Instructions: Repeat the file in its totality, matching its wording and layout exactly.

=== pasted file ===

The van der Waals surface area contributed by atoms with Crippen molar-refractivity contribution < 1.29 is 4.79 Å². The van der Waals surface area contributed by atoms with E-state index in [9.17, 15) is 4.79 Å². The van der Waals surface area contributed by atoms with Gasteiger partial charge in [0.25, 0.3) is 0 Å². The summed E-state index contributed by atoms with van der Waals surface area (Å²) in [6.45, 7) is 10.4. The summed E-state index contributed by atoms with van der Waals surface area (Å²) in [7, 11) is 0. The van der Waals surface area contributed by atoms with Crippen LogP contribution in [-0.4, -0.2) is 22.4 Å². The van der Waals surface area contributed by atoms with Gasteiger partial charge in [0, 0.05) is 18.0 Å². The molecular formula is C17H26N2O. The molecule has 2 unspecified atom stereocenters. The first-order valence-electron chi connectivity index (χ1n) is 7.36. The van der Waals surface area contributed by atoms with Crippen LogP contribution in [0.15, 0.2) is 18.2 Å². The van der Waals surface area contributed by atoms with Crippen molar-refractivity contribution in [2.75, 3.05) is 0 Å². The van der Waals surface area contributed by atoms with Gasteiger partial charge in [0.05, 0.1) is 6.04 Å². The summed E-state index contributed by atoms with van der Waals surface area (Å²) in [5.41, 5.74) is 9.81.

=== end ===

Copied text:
The van der Waals surface area contributed by atoms with Crippen molar-refractivity contribution < 1.29 is 4.79 Å². The van der Waals surface area contributed by atoms with E-state index in [9.17, 15) is 4.79 Å². The van der Waals surface area contributed by atoms with Gasteiger partial charge in [0.25, 0.3) is 0 Å². The summed E-state index contributed by atoms with van der Waals surface area (Å²) in [6.45, 7) is 10.4. The summed E-state index contributed by atoms with van der Waals surface area (Å²) in [7, 11) is 0. The van der Waals surface area contributed by atoms with Crippen LogP contribution in [-0.4, -0.2) is 22.4 Å². The van der Waals surface area contributed by atoms with Gasteiger partial charge in [0, 0.05) is 18.0 Å². The molecular formula is C17H26N2O. The molecule has 2 unspecified atom stereocenters. The first-order valence-electron chi connectivity index (χ1n) is 7.36. The van der Waals surface area contributed by atoms with Crippen LogP contribution in [0.15, 0.2) is 18.2 Å². The van der Waals surface area contributed by atoms with Crippen molar-refractivity contribution in [2.75, 3.05) is 0 Å². The van der Waals surface area contributed by atoms with Gasteiger partial charge in [0.05, 0.1) is 6.04 Å². The summed E-state index contributed by atoms with van der Waals surface area (Å²) in [5.41, 5.74) is 9.81.